"If Too Human does what we expect it will [in the marketplace], then it can change the world for St. Catharines and Niagara," Dyack told the St. Catharines Standard.
Strong marketplace performance of Too Human would likely prompt further expansion at the studio, as well as help the city of Niagara grow a tech-oriented economy to offset the region's declining manufacturing industry.
"I've said this before. I want to see a campus here in Niagara dedicated to interactive information technology," Dyack added.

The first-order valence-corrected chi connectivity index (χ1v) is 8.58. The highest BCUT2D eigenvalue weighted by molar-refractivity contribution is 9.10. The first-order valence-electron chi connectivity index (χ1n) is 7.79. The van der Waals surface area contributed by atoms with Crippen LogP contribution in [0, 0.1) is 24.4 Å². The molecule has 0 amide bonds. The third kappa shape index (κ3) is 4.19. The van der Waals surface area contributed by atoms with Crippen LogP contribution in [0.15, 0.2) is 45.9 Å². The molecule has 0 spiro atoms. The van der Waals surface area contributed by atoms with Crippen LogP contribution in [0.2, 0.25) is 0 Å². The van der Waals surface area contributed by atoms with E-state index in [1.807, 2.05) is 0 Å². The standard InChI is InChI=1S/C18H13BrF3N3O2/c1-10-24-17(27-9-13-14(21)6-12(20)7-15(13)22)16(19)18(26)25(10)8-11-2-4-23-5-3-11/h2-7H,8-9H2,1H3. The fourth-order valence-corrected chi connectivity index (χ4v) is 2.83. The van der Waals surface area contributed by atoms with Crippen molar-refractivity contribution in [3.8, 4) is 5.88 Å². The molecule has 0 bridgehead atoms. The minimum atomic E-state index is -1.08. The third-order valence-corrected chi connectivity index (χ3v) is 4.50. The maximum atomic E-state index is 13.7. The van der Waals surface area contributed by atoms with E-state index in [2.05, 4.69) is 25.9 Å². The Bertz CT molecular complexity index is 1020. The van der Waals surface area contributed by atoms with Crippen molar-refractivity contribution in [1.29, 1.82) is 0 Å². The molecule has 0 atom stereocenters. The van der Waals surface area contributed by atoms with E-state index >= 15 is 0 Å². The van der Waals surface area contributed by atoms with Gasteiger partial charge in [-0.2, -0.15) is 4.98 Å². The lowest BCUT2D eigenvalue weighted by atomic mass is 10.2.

Early this year, the studio announced its intentions to expand operations in Niagara, adding some 80 new employees to its workforce. The effort is part of a plan called nGen, meant to reinvigorate the local economy with interactive entertainment business.
Later, it was revealed that the Ontario government had granted the studio $500,000 to develop a prototype game. The prototype may be the next game in the Too Human trilogy, the long-awaited sequel to psychological thriller Eternal Darkness: Sanity's Requiem (GCN), or the company's unannounced collaborative project with Sega.
Too Human will arrive on retailer shelves this Wednesday.